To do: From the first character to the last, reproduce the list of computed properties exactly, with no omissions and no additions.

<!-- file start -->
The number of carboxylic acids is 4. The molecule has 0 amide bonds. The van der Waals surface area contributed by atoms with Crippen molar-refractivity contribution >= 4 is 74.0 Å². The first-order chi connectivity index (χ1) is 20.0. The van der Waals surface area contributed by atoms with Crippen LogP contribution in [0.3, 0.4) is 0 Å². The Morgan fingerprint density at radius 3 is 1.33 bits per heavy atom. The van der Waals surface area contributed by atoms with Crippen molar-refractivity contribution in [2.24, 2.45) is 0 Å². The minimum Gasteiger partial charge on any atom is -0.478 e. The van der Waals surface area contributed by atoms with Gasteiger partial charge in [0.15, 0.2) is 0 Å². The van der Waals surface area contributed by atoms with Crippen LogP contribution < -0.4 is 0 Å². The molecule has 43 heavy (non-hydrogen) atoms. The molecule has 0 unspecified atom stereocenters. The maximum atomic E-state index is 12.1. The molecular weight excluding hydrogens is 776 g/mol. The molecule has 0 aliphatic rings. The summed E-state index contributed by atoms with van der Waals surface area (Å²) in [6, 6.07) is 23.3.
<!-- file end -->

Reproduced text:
The number of carboxylic acids is 4. The molecule has 0 amide bonds. The van der Waals surface area contributed by atoms with Crippen molar-refractivity contribution >= 4 is 74.0 Å². The first-order chi connectivity index (χ1) is 20.0. The van der Waals surface area contributed by atoms with Crippen LogP contribution in [0.3, 0.4) is 0 Å². The Morgan fingerprint density at radius 3 is 1.33 bits per heavy atom. The van der Waals surface area contributed by atoms with Crippen molar-refractivity contribution in [2.24, 2.45) is 0 Å². The minimum Gasteiger partial charge on any atom is -0.478 e. The van der Waals surface area contributed by atoms with Gasteiger partial charge in [0.15, 0.2) is 0 Å². The van der Waals surface area contributed by atoms with Crippen LogP contribution < -0.4 is 0 Å². The molecule has 43 heavy (non-hydrogen) atoms. The molecule has 0 unspecified atom stereocenters. The maximum atomic E-state index is 12.1. The molecular weight excluding hydrogens is 776 g/mol. The molecule has 0 aliphatic rings. The summed E-state index contributed by atoms with van der Waals surface area (Å²) in [6, 6.07) is 23.3.